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The consultation for the EU Corporate Governance Green Paper closes today. Didn’t know know there was one? No, neither did we till a week ago, and even then it was pretty much by accident. Given the tight timing, and the fact that we’ve got a fairly big and important job to do other than responding to consultations, our response was a little hurried, but we felt it was important someone was looking at the big data picture for corporate governance, as it seems to have been almost entirely missed in the green paper.
So in the spirit of transparency here’s our response. If you’re quick, you might just be able to make your own.
The green paper on EU Corporate Governance is helpful as far as it goes, but it skips over or ignores two key issues.
The first is the position of stakeholders other than shareholders in listed (and other) companies). This is mentioned in the preface, but there are no proposals for how their position may be improved.
The second is the problem that much information about listed (and other) companies is available only either for a fee, or with restrictions on reuse, meaning it is impossible to combine the data with other datasets, and so get a rounded view of companies, restricting the ability of to understand and monitor companies.
On the first point, the preface says, “Corporate governance is traditionally defined as the system by which companies are directed and controlled and as a set of relationships between a company’s management, its board, its shareholders and its other stakeholders” . Later on the paper states that “some companies may face risks that significantly affect society as a whole: risks related to climate change, to the environment (e.g. the numerous dramatic oil spills witnessed in recent decades), health, safety,  human rights, etc.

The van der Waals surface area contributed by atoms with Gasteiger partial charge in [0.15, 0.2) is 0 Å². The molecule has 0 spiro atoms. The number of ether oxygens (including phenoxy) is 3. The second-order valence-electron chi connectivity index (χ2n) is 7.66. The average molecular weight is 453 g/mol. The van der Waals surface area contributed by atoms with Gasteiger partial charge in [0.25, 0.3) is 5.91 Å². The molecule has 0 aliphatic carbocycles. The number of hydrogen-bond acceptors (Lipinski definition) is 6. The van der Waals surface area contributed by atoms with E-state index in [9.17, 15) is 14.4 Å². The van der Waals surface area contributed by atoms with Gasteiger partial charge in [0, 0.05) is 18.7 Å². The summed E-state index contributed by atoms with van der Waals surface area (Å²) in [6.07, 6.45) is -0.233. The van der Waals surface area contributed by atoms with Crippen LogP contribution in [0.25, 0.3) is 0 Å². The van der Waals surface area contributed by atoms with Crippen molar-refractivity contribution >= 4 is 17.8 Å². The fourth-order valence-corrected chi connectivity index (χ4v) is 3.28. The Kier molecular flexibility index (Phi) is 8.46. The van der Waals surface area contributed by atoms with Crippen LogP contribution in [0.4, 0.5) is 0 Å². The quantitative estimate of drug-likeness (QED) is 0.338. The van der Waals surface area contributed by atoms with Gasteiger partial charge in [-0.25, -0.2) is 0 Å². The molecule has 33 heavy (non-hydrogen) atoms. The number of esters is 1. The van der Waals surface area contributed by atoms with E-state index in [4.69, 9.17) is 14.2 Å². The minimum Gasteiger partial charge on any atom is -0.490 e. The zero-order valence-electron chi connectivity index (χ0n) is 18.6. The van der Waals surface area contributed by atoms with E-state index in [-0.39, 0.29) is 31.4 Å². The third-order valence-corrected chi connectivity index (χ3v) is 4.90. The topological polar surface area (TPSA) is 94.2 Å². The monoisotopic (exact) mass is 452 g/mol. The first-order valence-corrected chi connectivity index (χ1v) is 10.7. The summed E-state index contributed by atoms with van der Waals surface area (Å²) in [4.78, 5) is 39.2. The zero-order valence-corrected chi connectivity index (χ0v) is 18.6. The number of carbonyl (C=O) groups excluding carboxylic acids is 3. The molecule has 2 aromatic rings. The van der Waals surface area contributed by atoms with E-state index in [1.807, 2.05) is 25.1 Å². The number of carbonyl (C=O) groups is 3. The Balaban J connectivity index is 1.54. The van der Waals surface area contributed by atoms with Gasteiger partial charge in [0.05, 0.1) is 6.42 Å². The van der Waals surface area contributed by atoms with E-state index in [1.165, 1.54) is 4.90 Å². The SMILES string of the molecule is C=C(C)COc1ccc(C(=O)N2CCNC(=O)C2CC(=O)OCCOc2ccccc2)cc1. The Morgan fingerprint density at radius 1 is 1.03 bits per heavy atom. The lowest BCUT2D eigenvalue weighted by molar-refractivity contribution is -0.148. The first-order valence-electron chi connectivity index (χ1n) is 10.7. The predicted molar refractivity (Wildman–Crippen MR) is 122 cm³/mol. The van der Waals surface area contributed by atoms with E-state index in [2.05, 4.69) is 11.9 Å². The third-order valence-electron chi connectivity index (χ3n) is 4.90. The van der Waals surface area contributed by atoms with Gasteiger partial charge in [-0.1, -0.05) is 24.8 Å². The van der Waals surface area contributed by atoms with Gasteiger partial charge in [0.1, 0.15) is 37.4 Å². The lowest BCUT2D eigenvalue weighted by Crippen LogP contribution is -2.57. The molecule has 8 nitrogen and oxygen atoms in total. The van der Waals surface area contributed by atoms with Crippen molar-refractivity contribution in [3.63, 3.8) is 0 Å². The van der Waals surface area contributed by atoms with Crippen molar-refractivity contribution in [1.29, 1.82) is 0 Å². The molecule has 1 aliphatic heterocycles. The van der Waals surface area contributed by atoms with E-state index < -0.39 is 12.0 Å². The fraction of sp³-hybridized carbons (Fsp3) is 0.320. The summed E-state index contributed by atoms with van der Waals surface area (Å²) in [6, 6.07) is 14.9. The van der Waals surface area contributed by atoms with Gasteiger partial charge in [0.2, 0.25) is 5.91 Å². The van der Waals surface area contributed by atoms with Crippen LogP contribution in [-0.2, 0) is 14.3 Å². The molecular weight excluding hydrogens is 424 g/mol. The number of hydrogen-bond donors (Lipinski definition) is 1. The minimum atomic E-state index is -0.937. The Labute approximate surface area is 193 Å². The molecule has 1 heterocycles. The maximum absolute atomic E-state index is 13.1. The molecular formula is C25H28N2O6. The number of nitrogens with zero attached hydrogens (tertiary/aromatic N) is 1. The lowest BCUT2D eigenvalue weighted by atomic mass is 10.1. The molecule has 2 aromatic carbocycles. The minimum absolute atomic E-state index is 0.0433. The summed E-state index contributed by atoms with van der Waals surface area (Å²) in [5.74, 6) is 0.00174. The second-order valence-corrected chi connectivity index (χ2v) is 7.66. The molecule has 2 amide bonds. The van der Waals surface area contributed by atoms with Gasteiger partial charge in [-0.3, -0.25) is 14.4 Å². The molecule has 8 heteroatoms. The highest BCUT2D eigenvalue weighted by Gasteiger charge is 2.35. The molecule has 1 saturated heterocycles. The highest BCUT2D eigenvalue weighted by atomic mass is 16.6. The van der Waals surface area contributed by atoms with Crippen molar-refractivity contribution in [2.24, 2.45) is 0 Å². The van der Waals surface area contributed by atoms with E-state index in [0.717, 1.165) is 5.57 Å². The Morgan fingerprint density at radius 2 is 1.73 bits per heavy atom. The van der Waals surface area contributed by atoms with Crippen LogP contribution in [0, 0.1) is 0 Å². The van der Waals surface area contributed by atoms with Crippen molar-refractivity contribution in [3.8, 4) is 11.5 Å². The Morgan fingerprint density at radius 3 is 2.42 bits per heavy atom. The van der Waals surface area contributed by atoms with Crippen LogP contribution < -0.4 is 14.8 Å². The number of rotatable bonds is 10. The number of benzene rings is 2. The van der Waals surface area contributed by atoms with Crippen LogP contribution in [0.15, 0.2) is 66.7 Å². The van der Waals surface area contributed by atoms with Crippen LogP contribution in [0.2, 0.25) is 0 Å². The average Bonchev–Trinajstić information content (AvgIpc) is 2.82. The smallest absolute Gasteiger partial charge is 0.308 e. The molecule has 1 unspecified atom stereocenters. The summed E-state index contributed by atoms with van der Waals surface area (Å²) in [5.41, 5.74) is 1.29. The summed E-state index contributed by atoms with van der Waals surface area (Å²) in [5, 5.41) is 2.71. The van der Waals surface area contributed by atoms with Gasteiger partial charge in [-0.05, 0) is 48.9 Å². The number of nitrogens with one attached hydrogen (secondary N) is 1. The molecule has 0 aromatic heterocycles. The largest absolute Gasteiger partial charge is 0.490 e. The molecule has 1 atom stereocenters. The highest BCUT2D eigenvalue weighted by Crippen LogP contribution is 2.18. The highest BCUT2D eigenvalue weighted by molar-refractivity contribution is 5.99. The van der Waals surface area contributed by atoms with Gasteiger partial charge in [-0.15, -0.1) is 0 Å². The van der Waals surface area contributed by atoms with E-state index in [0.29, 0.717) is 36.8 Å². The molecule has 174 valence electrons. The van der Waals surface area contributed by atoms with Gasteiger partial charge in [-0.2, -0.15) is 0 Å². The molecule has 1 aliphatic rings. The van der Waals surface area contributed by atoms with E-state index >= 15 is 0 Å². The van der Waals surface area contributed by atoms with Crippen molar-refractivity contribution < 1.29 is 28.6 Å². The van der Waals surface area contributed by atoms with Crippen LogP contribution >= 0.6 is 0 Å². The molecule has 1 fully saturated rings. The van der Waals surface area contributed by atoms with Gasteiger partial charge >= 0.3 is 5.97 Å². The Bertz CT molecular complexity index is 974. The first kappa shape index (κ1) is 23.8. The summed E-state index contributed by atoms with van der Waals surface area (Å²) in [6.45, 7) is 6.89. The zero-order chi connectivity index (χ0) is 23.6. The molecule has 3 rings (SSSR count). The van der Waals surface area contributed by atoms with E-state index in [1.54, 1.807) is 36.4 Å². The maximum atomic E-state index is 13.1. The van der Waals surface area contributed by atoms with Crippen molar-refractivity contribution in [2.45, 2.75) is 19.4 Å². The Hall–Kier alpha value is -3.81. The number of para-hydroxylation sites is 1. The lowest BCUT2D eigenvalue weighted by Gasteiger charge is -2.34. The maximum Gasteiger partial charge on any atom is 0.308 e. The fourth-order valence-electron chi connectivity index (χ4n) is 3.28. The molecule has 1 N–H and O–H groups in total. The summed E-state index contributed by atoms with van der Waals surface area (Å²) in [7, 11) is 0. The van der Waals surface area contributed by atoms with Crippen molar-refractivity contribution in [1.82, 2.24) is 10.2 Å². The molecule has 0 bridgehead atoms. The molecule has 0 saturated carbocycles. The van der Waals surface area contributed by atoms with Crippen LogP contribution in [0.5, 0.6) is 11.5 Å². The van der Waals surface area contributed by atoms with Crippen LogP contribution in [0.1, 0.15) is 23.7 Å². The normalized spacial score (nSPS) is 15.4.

However, despite this, there are no suggestions for how to improve the position of the other stakeholders, particularly with respect to the core problem of being able to monitor and understand such companies. Whether you live in the shadow of an oil refinery, work for a company that may be in financial difficulties, or a small business trading with a company that is ultimately owned in another jurisdiction, your ability to understand and monitor the corporate body that affects your life is severely restricted, requiring you to subscribe to multiple expensive services, visit websites on a daily basis, and be able to pull together strands of information from multiple sources.
Compare this with institutional investors, and short-term professional share traders, who have the time and money to access information, and it is clear that there is a serious and damaging information asymmetry, and also one that favours those with a short-term perspective. Finally, some of the proposals in the green paper, for example disclosure of remuneration policy or risk appetite (Q 10 & 11), while in theory admirable, may actually increase these asymmetries, as they would in practice be only easily accessible and comparable for those with easy access to the data, with the result that there may be a greater short-term focus and reduced social responsibility.